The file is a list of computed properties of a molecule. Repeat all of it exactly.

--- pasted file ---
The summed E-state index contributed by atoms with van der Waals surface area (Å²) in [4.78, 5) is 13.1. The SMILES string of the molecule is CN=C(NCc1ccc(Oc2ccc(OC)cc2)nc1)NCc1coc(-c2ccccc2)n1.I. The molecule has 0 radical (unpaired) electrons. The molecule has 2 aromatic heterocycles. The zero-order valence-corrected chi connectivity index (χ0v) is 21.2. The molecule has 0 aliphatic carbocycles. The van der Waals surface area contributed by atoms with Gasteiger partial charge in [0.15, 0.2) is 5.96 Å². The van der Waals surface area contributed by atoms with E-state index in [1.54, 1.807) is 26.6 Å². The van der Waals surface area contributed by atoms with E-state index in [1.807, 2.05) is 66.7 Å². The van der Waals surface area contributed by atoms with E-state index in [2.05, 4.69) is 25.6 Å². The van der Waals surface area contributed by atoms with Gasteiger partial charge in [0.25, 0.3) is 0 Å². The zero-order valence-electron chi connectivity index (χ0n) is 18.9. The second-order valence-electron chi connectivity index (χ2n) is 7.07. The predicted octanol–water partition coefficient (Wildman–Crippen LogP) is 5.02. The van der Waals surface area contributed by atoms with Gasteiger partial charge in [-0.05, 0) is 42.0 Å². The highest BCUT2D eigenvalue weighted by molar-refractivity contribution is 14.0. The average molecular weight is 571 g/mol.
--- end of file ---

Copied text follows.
The summed E-state index contributed by atoms with van der Waals surface area (Å²) in [4.78, 5) is 13.1. The SMILES string of the molecule is CN=C(NCc1ccc(Oc2ccc(OC)cc2)nc1)NCc1coc(-c2ccccc2)n1.I. The molecule has 0 radical (unpaired) electrons. The molecule has 2 aromatic heterocycles. The zero-order valence-corrected chi connectivity index (χ0v) is 21.2. The molecule has 0 aliphatic carbocycles. The van der Waals surface area contributed by atoms with Gasteiger partial charge in [0.15, 0.2) is 5.96 Å². The van der Waals surface area contributed by atoms with E-state index in [1.54, 1.807) is 26.6 Å². The van der Waals surface area contributed by atoms with E-state index in [1.807, 2.05) is 66.7 Å². The van der Waals surface area contributed by atoms with E-state index in [2.05, 4.69) is 25.6 Å². The van der Waals surface area contributed by atoms with Gasteiger partial charge in [0.25, 0.3) is 0 Å². The zero-order valence-electron chi connectivity index (χ0n) is 18.9. The second-order valence-electron chi connectivity index (χ2n) is 7.07. The predicted octanol–water partition coefficient (Wildman–Crippen LogP) is 5.02. The van der Waals surface area contributed by atoms with Gasteiger partial charge in [-0.05, 0) is 42.0 Å². The highest BCUT2D eigenvalue weighted by molar-refractivity contribution is 14.0. The average molecular weight is 571 g/mol.